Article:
What does a foreclosure in my neighborhood (townhouse) selling at half the value of the house mean for the resale value of my house?

Asked by Colter, Edenvale, San Jose, CA Fri Nov 27, 2009

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Brian McGree…, Agent, Sarasota, FL
Wed Oct 6, 2010
The fact that the property is a foreclosure is considered during the appraisal of your property. So, as long as other sales, of like properties, are higher, there will be 'little' affect on the appraised value of your property.

You do however, need to consider if there are many foreclosues in your area. The area may be considered declining in value and as a result there will be an indirect affect on the value of your property.

Clear as mud ...right? Let me draw a parallel; one bad apple, does not mean all the apples in the basket are rotten. However, a basket of rotten apples will make your shinny new apple suspect and affect the risk a bank (or appraiser) is willing to take. Make sense now?

Brian McGreevy, Broke/Owner
Sarasota Home Realty
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Leili Mortaz, Agent, Campbell, CA
Wed Sep 29, 2010

You are experiencing one of the fundamental challenges of residential property valuations where your home's value will be directly impacted by the price of a sale of a similar property in your neighborhood. If your home has similar Type, size (plus or minus 300 sqft), age (plus or minus 5 years) and similar floor plan (no exact match needed here); then this recently sold town home will be available as a COMP when you try to sell your property or try to get a loan on it!! It becomes an "anchor" comp which will help define how much a lender is willing to loan you on it, or how much a buyer will be willing to pay for it.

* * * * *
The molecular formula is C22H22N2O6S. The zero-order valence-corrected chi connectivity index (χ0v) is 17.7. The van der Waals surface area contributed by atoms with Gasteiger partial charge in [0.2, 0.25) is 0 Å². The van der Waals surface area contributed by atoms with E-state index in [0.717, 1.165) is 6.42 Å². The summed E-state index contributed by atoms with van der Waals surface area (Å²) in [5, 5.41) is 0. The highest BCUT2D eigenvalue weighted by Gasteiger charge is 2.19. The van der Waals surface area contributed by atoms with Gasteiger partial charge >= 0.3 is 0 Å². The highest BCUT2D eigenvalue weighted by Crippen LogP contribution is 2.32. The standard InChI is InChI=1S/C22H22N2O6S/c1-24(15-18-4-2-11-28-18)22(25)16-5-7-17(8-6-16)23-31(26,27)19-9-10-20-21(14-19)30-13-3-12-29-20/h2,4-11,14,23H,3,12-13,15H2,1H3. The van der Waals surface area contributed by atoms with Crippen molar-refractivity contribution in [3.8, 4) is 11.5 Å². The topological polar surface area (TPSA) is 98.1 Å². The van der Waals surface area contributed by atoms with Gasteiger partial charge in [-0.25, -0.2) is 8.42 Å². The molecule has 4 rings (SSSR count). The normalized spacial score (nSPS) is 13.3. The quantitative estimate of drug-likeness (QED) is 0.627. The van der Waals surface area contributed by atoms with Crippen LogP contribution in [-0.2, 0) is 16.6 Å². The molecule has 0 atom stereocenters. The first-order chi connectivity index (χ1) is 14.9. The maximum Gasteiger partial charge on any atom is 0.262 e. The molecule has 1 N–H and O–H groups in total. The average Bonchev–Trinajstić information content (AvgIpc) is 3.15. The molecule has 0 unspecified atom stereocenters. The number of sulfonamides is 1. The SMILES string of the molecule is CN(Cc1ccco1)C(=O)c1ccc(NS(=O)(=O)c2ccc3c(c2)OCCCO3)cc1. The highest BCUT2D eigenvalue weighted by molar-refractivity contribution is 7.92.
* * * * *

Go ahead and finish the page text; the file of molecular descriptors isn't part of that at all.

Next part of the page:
But the news is NOT all bad. If this property has sold more than 6 months ago; most lenders won't accept it as a comp. However, if you are in a declining market, the news could be worse since there are more distressed properties coming to the market and they will indeed depress the value of your home as well.

That's why we are seeing a lot of strategic defaults where properties are so far under-water that it doesn't make sense for owners to hold on to them. You can visit our website to search for any more upcoming auctions around your property by visiting:


Good luck
Web Reference:  http://www.myREOexchange.com
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David - Appr…, , Maricopa, AZ
Wed Dec 2, 2009
When you say "half the value", do you mean "current market value" or a "previous sale price"?

By itself - - - it would have no effect and nothing to do with the resale value of yours. Unless your property is also a foreclosure. If there has been multiple foreclosures sold recently, and multiple current active foreclosure listings, of townhomes, in your neighborhood, then combined they may or may not have a negative impact on your resale value.

What affects the resale value of your property is the current market condition and trends, of multiple similar properties in your neighborhood (townhomes) and market area. Most likely, the overall market in your neighborhood/market area has declined over the past couple of years, similar to that of other market areas around the country. Mostly due to the increase of distressed properties (short sales, foreclosures) and increase in supply.

If you were to currently put your property on the market for sale, depending on when you purchased it and the amount of the purchase or mortgage, you may or may not find yourself "underwater" as they say. Where your current market value is less then what you purchased it for, or the balance of your mortgage if you have one.

In any case, the resale value of your property, or current market value, would most likely be determined by the sales comparison method, and current active listings among a long list of other factors, of similar properties, and analysis of market conditions and trends, for your type of property and overall market area.